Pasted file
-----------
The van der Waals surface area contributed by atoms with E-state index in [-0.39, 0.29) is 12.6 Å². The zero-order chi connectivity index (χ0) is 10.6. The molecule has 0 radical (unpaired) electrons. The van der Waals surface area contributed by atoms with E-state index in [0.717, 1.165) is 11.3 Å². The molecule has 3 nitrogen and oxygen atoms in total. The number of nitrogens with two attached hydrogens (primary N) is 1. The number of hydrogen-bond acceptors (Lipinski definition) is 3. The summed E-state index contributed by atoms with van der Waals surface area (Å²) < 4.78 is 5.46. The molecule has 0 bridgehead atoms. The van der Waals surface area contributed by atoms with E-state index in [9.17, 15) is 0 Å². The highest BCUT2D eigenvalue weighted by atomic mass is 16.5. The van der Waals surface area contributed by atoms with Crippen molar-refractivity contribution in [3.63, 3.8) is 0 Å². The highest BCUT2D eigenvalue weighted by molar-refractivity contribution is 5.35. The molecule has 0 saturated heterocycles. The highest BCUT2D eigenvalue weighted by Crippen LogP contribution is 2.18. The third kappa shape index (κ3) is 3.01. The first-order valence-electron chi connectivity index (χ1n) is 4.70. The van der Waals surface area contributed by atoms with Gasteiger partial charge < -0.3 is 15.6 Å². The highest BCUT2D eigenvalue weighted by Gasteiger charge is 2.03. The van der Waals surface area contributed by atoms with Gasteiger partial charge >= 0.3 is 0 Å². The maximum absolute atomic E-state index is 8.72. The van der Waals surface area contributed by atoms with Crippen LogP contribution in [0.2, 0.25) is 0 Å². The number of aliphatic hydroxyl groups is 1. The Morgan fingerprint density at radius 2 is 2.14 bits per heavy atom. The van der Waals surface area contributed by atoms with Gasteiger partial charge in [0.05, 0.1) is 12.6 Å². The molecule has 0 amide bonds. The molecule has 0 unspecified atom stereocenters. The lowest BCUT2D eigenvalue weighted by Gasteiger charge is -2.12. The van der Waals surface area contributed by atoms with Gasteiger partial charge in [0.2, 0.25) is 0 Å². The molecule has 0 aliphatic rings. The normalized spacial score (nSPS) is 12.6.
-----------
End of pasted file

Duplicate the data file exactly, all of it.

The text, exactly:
The van der Waals surface area contributed by atoms with E-state index in [-0.39, 0.29) is 12.6 Å². The zero-order chi connectivity index (χ0) is 10.6. The molecule has 0 radical (unpaired) electrons. The van der Waals surface area contributed by atoms with E-state index in [0.717, 1.165) is 11.3 Å². The molecule has 3 nitrogen and oxygen atoms in total. The number of nitrogens with two attached hydrogens (primary N) is 1. The number of hydrogen-bond acceptors (Lipinski definition) is 3. The summed E-state index contributed by atoms with van der Waals surface area (Å²) < 4.78 is 5.46. The molecule has 0 bridgehead atoms. The van der Waals surface area contributed by atoms with E-state index in [9.17, 15) is 0 Å². The highest BCUT2D eigenvalue weighted by atomic mass is 16.5. The van der Waals surface area contributed by atoms with Crippen molar-refractivity contribution in [3.63, 3.8) is 0 Å². The highest BCUT2D eigenvalue weighted by molar-refractivity contribution is 5.35. The molecule has 0 saturated heterocycles. The highest BCUT2D eigenvalue weighted by Crippen LogP contribution is 2.18. The third kappa shape index (κ3) is 3.01. The first-order valence-electron chi connectivity index (χ1n) is 4.70. The van der Waals surface area contributed by atoms with Gasteiger partial charge < -0.3 is 15.6 Å². The highest BCUT2D eigenvalue weighted by Gasteiger charge is 2.03. The van der Waals surface area contributed by atoms with Gasteiger partial charge >= 0.3 is 0 Å². The maximum absolute atomic E-state index is 8.72. The van der Waals surface area contributed by atoms with Crippen LogP contribution in [0.2, 0.25) is 0 Å². The number of aliphatic hydroxyl groups is 1. The Morgan fingerprint density at radius 2 is 2.14 bits per heavy atom. The van der Waals surface area contributed by atoms with Gasteiger partial charge in [0.05, 0.1) is 12.6 Å². The molecule has 0 amide bonds. The molecule has 0 unspecified atom stereocenters. The lowest BCUT2D eigenvalue weighted by Gasteiger charge is -2.12. The van der Waals surface area contributed by atoms with Gasteiger partial charge in [0.2, 0.25) is 0 Å². The molecule has 0 aliphatic rings. The normalized spacial score (nSPS) is 12.6.